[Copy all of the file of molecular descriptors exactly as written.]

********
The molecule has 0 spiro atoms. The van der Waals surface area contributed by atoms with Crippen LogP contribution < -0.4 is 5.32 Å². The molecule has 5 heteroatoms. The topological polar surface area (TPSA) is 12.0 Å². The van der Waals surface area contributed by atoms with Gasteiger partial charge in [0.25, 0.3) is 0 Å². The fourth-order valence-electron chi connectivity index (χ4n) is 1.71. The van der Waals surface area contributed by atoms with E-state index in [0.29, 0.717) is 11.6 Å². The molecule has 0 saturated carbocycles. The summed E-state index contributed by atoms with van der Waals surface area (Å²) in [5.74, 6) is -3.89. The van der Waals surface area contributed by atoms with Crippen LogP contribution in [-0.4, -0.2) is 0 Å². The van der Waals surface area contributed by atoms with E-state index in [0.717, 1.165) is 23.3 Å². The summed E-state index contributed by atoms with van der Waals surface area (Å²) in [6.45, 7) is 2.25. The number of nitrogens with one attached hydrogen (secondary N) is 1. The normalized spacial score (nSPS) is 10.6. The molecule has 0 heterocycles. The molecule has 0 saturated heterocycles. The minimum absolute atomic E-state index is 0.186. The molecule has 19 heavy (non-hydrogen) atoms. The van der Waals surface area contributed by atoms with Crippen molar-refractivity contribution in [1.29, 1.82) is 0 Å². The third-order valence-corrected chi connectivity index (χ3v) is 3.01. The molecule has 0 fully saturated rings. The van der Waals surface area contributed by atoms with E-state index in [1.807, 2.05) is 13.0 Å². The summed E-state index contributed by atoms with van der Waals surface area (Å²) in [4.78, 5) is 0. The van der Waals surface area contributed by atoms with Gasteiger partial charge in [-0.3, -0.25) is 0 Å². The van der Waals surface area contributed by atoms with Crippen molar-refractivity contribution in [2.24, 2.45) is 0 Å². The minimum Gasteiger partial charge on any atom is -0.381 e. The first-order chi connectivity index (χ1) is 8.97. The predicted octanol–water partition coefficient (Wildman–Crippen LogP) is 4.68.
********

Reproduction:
The molecule has 0 spiro atoms. The van der Waals surface area contributed by atoms with Crippen LogP contribution < -0.4 is 5.32 Å². The molecule has 5 heteroatoms. The topological polar surface area (TPSA) is 12.0 Å². The van der Waals surface area contributed by atoms with Gasteiger partial charge in [0.25, 0.3) is 0 Å². The fourth-order valence-electron chi connectivity index (χ4n) is 1.71. The van der Waals surface area contributed by atoms with E-state index in [0.29, 0.717) is 11.6 Å². The molecule has 0 saturated carbocycles. The summed E-state index contributed by atoms with van der Waals surface area (Å²) in [5.74, 6) is -3.89. The van der Waals surface area contributed by atoms with Crippen LogP contribution in [-0.4, -0.2) is 0 Å². The van der Waals surface area contributed by atoms with E-state index in [0.717, 1.165) is 23.3 Å². The summed E-state index contributed by atoms with van der Waals surface area (Å²) in [6.45, 7) is 2.25. The number of nitrogens with one attached hydrogen (secondary N) is 1. The normalized spacial score (nSPS) is 10.6. The molecule has 0 heterocycles. The molecule has 0 saturated heterocycles. The minimum absolute atomic E-state index is 0.186. The molecule has 19 heavy (non-hydrogen) atoms. The van der Waals surface area contributed by atoms with Crippen molar-refractivity contribution in [1.29, 1.82) is 0 Å². The third-order valence-corrected chi connectivity index (χ3v) is 3.01. The molecule has 0 fully saturated rings. The van der Waals surface area contributed by atoms with E-state index in [1.807, 2.05) is 13.0 Å². The summed E-state index contributed by atoms with van der Waals surface area (Å²) in [4.78, 5) is 0. The van der Waals surface area contributed by atoms with Gasteiger partial charge in [-0.3, -0.25) is 0 Å². The van der Waals surface area contributed by atoms with Crippen molar-refractivity contribution in [2.24, 2.45) is 0 Å². The minimum Gasteiger partial charge on any atom is -0.381 e. The first-order chi connectivity index (χ1) is 8.97. The predicted octanol–water partition coefficient (Wildman–Crippen LogP) is 4.68.